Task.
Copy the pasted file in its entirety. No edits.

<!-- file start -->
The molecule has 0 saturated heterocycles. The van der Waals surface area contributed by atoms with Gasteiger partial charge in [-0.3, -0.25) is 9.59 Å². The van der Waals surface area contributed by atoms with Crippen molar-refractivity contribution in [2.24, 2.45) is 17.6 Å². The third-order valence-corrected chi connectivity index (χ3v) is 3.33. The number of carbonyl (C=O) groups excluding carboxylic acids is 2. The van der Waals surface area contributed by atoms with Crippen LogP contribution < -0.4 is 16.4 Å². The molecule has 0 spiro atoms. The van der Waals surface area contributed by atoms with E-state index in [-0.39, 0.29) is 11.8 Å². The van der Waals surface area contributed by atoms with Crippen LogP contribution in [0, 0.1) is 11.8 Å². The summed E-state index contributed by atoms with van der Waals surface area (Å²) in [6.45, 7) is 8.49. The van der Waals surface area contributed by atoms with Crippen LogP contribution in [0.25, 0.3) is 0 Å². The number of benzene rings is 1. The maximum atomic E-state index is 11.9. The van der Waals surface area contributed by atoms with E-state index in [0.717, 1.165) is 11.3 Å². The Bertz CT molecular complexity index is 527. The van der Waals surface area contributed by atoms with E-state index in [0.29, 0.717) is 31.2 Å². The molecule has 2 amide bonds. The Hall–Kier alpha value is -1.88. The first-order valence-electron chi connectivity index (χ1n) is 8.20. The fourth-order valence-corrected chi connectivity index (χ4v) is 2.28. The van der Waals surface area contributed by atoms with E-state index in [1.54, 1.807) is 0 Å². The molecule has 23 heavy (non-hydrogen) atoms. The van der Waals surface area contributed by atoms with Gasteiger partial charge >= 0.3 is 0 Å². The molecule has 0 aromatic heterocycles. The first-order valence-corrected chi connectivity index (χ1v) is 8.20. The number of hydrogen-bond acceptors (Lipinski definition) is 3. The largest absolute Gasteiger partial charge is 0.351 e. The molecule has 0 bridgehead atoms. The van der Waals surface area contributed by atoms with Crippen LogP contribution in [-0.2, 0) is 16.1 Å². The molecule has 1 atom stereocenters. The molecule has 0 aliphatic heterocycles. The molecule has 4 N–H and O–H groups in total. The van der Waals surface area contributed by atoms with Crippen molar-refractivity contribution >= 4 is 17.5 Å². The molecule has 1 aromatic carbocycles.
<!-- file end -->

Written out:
The molecule has 0 saturated heterocycles. The van der Waals surface area contributed by atoms with Gasteiger partial charge in [-0.3, -0.25) is 9.59 Å². The van der Waals surface area contributed by atoms with Crippen molar-refractivity contribution in [2.24, 2.45) is 17.6 Å². The third-order valence-corrected chi connectivity index (χ3v) is 3.33. The number of carbonyl (C=O) groups excluding carboxylic acids is 2. The van der Waals surface area contributed by atoms with Crippen LogP contribution < -0.4 is 16.4 Å². The molecule has 0 spiro atoms. The van der Waals surface area contributed by atoms with E-state index in [-0.39, 0.29) is 11.8 Å². The van der Waals surface area contributed by atoms with Crippen LogP contribution in [0, 0.1) is 11.8 Å². The summed E-state index contributed by atoms with van der Waals surface area (Å²) in [6.45, 7) is 8.49. The van der Waals surface area contributed by atoms with Crippen LogP contribution in [0.25, 0.3) is 0 Å². The number of benzene rings is 1. The maximum atomic E-state index is 11.9. The van der Waals surface area contributed by atoms with E-state index in [0.717, 1.165) is 11.3 Å². The Bertz CT molecular complexity index is 527. The van der Waals surface area contributed by atoms with E-state index in [0.29, 0.717) is 31.2 Å². The molecule has 2 amide bonds. The Hall–Kier alpha value is -1.88. The first-order valence-electron chi connectivity index (χ1n) is 8.20. The fourth-order valence-corrected chi connectivity index (χ4v) is 2.28. The van der Waals surface area contributed by atoms with E-state index in [1.54, 1.807) is 0 Å². The molecule has 23 heavy (non-hydrogen) atoms. The van der Waals surface area contributed by atoms with Gasteiger partial charge >= 0.3 is 0 Å². The molecule has 0 aromatic heterocycles. The first-order valence-corrected chi connectivity index (χ1v) is 8.20. The number of hydrogen-bond acceptors (Lipinski definition) is 3. The largest absolute Gasteiger partial charge is 0.351 e. The molecule has 0 bridgehead atoms. The van der Waals surface area contributed by atoms with Crippen LogP contribution in [-0.2, 0) is 16.1 Å². The molecule has 1 atom stereocenters. The molecule has 0 aliphatic heterocycles. The molecule has 4 N–H and O–H groups in total. The van der Waals surface area contributed by atoms with Crippen molar-refractivity contribution >= 4 is 17.5 Å². The molecule has 1 aromatic carbocycles.